Guanajuato 1857 1/8 real

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from the Mountain Groan Collection
Guanajuato 1857 octavo rev DSLR.jpg
from the San Dimas Collection
Guanajuato 1857 octavo rev JS.jpg
from the San Dimas Collection
Guanajuato 1857 octavo rev JS2.jpg

Shown are examples of a copper eighth real from the state of Guanajuato, struck 1856-57. This type is also recorded in brass. While the central government of Mexico reserved for itself the right to strike gold and silver, the states were permitted to strike the base metal coinage, a right which they exploited to the utmost. These coins could be minted and issued at a profit, a fact not lost on cash-strapped state governments. As these were to be quickly and cheaply made and forced upon a long-suffering populace, little effort was expended to make them nice; most survivors are poorly struck on badly prepared planchets and heavily worn. Counterfeits abounded and contributed to the abuse. See Buttrey and Hubbard[1] or Bailey[2] for more information.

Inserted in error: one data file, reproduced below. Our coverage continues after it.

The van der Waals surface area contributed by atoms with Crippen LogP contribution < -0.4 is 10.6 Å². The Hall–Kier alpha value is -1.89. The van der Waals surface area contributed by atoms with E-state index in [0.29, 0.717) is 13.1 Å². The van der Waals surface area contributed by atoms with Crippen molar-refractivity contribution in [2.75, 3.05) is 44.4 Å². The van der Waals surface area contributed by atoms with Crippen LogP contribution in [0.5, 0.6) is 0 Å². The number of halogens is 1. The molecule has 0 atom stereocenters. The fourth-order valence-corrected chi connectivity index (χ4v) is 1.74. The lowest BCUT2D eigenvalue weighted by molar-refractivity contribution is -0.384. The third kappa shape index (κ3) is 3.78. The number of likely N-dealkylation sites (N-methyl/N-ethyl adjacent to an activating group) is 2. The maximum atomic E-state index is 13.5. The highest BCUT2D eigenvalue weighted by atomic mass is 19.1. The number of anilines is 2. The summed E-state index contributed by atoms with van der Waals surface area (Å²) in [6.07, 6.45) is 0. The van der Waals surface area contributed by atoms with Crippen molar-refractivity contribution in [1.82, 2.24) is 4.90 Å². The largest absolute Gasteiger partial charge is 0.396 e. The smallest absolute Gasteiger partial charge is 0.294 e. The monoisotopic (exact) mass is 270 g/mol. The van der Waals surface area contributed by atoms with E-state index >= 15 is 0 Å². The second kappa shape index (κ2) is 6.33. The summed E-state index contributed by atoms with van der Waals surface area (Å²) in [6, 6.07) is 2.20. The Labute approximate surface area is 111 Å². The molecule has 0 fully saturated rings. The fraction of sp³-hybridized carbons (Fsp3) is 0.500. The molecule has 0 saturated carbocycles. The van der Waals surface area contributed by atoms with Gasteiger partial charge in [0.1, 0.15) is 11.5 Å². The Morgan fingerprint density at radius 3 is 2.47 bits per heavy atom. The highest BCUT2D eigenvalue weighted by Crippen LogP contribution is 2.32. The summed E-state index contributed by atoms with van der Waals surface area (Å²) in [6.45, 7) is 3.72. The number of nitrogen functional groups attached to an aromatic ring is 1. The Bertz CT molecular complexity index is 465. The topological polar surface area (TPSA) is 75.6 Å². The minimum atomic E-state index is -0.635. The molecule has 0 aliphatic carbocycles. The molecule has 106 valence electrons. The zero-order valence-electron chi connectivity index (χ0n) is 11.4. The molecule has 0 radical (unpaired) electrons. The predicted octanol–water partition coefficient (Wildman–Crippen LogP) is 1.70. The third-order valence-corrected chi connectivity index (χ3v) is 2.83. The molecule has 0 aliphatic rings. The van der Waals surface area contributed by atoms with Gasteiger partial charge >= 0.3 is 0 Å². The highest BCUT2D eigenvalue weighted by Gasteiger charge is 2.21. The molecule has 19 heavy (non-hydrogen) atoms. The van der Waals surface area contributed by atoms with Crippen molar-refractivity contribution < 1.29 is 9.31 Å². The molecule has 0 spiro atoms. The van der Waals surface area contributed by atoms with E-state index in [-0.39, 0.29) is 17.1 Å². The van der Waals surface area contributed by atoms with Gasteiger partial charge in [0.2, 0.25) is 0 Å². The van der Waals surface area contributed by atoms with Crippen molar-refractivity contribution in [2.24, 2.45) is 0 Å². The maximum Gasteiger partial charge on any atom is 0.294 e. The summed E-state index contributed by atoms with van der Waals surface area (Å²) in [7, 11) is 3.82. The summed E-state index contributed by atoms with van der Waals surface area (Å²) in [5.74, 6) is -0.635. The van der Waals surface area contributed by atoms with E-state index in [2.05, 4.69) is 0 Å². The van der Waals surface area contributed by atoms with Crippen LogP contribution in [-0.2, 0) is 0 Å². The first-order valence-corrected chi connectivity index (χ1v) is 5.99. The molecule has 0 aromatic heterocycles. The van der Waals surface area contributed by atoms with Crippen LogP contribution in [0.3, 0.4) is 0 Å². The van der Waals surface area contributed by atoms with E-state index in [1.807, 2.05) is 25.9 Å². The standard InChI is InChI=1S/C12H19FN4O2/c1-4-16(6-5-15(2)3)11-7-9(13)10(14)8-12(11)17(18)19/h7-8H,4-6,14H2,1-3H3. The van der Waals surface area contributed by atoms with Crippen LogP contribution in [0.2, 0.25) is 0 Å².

Today, state coppers are avidly collected. They are very challenging to find in nice condition and high grade examples are beginning to realize prices proportionate to their rarity.

Recorded mintage: unknown.

Specification: copper or brass, 29 mm diameter.

Catalog reference: KM 327, DB-310a[2].


  • Cuhaj, George S., and Thomas Michael, Standard Catalog of World Coins, 1801-1900, 7th ed., Iola, WI: Krause Publications, 2012.
  • [1]Buttrey, T. V., and Clyde Hubbard, A Guide Book of Mexican Coins, 1822 to date, 6th ed., Iola, WI: Krause Publications, 1992.
  • [2]Bailey, Don, State & Federal Copper and Brass Coinage of Mexico, 1824-1872, Hemet, CA, 2008.

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